The Invisible Man Director Signs First-Look Deal With Blumhouse for Film and TV

While filmmaker Leigh Whannell might not have the same name-recognition as contemporaries like [...]

While filmmaker Leigh Whannell might not have the same name-recognition as contemporaries like James Wan or Eli Roth, he has been connected to a number of the genre's best films over the past decade, with Blumhouse Productions cementing their partnership with the writer/director by signing a two-year first-look deal with Whannell. The filmmaker has already collaborated with Blumhouse seven times, including films like Insidious, Upgrade, and, most recently, The Invisible Man, with this partnership meaning that any projects Whannell aims to produce or direct will first be optioned to Blumhouse to develop or pass on for the next two years.

"10 years ago, I walked into Jason Blum's office thinking that I was having a general meeting with a producer who liked horror movies — little did I know that a decade-long partnership and friendship was about to begin," Whannell shared in a statement, per Variety. "I have since watched his then-infant company, Blumhouse, grow into a powerhouse of genre films, a nurturing place that is willing to take risks on people. Indeed, they have taken plenty of risks on me and I look forward to taking many more with them as they continue to grow in the world of film and television."

Whannell may have only directed three films, but has had a hand in writing a number of films that went on to establish some of the more iconic franchises of the last decade. In addition to writing the first three Saw films and all four Insidious films, he also wrote Cooties, as well as Upgrade and Invisible Man.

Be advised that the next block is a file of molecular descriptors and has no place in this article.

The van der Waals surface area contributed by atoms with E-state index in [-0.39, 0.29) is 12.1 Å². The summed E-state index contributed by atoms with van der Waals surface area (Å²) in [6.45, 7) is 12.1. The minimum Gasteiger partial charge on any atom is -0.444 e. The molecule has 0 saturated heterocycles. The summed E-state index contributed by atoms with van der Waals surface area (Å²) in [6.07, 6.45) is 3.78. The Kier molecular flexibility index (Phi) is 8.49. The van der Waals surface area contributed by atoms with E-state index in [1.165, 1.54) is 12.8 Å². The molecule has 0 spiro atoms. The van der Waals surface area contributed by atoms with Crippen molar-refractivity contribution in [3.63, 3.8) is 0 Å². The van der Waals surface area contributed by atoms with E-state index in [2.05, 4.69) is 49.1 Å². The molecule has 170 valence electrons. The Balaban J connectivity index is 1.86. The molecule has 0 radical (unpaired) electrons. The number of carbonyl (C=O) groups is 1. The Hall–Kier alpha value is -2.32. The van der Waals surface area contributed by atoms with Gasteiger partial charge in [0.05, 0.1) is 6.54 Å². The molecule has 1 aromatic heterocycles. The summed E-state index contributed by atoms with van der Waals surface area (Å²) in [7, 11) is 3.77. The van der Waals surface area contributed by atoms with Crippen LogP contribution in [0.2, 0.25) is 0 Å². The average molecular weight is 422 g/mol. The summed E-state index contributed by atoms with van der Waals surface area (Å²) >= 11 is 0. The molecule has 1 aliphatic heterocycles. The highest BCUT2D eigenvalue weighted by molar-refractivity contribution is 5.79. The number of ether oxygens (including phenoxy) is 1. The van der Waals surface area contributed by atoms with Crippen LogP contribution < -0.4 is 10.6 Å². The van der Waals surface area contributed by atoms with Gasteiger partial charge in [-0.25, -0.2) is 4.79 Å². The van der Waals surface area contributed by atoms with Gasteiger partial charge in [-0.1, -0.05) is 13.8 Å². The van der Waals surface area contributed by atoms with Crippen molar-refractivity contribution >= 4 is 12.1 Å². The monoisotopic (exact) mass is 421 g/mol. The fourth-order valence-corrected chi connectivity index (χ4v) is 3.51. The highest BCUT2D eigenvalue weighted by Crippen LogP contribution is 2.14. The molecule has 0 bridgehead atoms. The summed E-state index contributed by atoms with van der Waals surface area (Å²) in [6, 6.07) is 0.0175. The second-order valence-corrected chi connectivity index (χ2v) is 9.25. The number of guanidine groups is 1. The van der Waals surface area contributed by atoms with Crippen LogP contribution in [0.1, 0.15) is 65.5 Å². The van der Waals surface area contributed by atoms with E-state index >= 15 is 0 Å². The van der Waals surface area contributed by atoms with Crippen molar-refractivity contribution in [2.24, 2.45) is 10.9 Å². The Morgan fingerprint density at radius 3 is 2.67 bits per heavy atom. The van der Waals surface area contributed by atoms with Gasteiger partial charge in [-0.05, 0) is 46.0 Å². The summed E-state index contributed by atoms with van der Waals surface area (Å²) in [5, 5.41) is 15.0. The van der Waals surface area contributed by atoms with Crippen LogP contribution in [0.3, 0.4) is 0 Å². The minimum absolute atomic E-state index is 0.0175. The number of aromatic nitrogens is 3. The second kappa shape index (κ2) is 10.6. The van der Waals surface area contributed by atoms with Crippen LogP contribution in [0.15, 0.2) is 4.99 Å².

"Leigh creates movies which not only launch franchises, but fundamentally change the landscape of their genre," Blum shared. "After he and James Wan made Saw, it launched dozens of copycats. Their work with Blumhouse on Insidious launched not just a franchise, but dozens of classical proscenium PG-13 supernatural horror films. I have no doubt that will be true for The Invisible Man and for anything else he wants to create. I just want to be there with him when he does."

With The Invisible Man on pace for a $27 million opening and sitting at 90% positive reviews on aggregator site Rotten Tomatoes, some are assuming it's only a matter of time before news comes of a sequel announcement. Whannell, however, likely won't start considering those plans for a little while longer.

"In my last Hollywood Reporter interview right before Upgrade was released, I talked about my superstition that I have around box office," Whannell shared with The Hollywood Reporter. "You're on such tenterhooks when you put a movie out in the world. You can control everything in a movie: the costumes, the lighting, the editing. But, you can't control whether the world deems it worthy of seeing or not. That's the one thing that's out of your hands. For a control freak like a movie director, it drives you crazy. I haven't angered the movie gods by thinking about a sequel."

He added, "I feel like people don't believe me when I say that, but I promise you, hand on my heart, that any time a thought of a sequel drifts into my mind, I just push it out. I don't want to even acknowledge it until the movie is worthy of it. If the movie does well, I'm sure someone will call me and say, "Hey, what do you think about a sequel?" But, until that happens, I just have to block it out. I don't want to anger the movie gods."

The Invisible Man is in theaters now.

Does this partnership have you excited? Let us know in the comments below or contact Patrick Cavanaugh directly on Twitter to talk all things horror and Star Wars!

Photo courtesy of David M. Benett/Dave Benett/WireImage at Getty Images